Although this exhaustive search tests a large amount of candidates, it finishes in a reasonable computational time. Notice that the distance transform of a photograph is precomputed only one time before the search. In addition, if multiple photographs have the same candidate distances, the generated rendered images can be shared for the photographs. In our experience, when we prepared 2,562 candidate angles, it took about a half minute to precompute 2,562 rendered images and about a few seconds for the exhaustive search.

Gradient decent iteration.

Given an initial camera parameter , we iteratively update it by using a gradient descent method as (6) where t is the number of iterations, hR1 is a step size which we determine by the line search strategy, sR6 is a scale coefficient, and ∘ represents the Hadamard product. We approximate the gradient ∇d(∙,∙) with the central difference. For instance, when computing the gradient with respect to the k-th dimension of c, we prepare two camera parameters ct ± hkek, where ek is the k-th standard basis in R6 and hk is an offset coefficient. We render two images from them R(ct ± hkek, M) and approximate the gradient as .

Hill climbing.

The gradient descent iteration may fall into local minima. To avoid this issue, we additionally perform a random walk based method, i.e., the hill climbing algorithm. Starting from the solution found at the gradient descent step, we iteratively update it; at each iteration step, we select an element (dimension) of the current solution c, modify the element by adding a random offset to obtain a new parameter c′, and accept c′ if c′ improves the difference metric. We repeat this process for a fixed number of times to obtain a final camera parameter c*.

Implementation details.

To compute the distance metric (3) efficiently, we reduce the sizes of input photographs to 1/8 and generated rendered images so that they had the same size. In this study, photographs with 3696 × 2448 pixels were reduced to 462 × 306 pixels. For the initial estimation by exhaustive search, we prepared 2,562 candidate angles by uniformly sampling a unit sphere. For the gradient descent iteration, we empirically selected the following parameters: s = (10−4, 10−4, 101, 10−7, 10−7, 10−7), , h3 = 10. For the hill climbing, we modified an element of the current parameter c by adding a random value sampled from [−0.1, 0.1] for the 2nd dimension (r) and a value sampled from [−10−2, 102] for the other dimensions (θ, ϕ, δx, δy, δz). We performed the hill climbing iterations 1000 times. Also, we discard input photographs of which the difference metric (3) is not less than a threshold (we used 0.7 in this study) and do not use such photographs in the following process since our algorithm fails to find their camera positions properly.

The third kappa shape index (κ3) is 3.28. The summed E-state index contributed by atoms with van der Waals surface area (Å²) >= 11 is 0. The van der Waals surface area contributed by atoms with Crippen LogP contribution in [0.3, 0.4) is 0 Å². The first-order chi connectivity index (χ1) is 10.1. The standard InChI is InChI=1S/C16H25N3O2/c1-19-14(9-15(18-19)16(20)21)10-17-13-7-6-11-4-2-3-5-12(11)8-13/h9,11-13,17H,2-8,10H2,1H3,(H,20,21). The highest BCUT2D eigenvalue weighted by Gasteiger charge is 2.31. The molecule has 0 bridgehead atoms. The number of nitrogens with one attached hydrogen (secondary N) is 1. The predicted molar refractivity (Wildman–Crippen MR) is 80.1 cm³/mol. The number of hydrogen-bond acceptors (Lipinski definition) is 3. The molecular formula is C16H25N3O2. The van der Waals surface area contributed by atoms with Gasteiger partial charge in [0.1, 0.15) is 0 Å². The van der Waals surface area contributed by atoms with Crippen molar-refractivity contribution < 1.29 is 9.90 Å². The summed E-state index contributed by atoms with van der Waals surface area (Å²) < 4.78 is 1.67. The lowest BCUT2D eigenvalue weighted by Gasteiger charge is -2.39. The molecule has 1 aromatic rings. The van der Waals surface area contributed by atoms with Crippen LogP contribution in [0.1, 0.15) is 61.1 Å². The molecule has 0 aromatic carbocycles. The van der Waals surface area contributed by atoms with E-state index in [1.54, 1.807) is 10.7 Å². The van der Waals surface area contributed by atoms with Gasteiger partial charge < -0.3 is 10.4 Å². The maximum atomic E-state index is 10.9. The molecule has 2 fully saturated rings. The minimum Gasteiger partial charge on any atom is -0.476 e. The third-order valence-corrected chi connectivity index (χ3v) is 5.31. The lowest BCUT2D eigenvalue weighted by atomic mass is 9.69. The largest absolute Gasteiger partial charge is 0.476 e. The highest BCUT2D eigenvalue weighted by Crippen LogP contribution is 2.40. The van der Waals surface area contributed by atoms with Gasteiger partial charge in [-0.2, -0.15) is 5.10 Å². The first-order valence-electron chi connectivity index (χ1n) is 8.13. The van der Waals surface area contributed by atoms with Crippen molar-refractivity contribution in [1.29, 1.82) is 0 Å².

Texture reconstruction

In this Subsection, we reconstruct a single texture by stitching multiple textures generated from multiple photographs. Given a camera parameter for each input photograph, we back project a photograph onto a 3D model to generate a texture atlas. In Fig 8, the input photographs (A) and (B) are back projected onto a 3D model to generate texture atlases (IA) and (IB). Since multiple photographs usually cover the same area, it is necessary to stich textures without distinct seams. For this purpose, we present an extension of graph-cut texture synthesis [25]. We first introduce a technique for stitching two textures and then discuss a method for dealing with multiple textures.

Fig 8. Texture generation.

Each photograph (A and B) generates texture atlas (IA and IB). We stitch two textures with indistinct seam to obtain one texture (IC). To obtain clearer texture, we consider both texture color and projected normal direction ( and visualizes used texture with different color (red for A and green for B).

Stitching two textures with graph cut [25].

When stitching together two textures IA and IB, a texture can be classified into three regions, , , and . Region is covered only with IA, is covered only with IB, and is covered with both IA and IB. As shown in Fig 9, we compute a seam in region by using the graph-cut method. As shown in Fig 9(b), we construct a graph such that its nodes consist of pixels in , the source node S, and the sink node T. Each pixel node p is connected to its neighbors q with an edge. The edge capacity En(p, q) is defined as (7)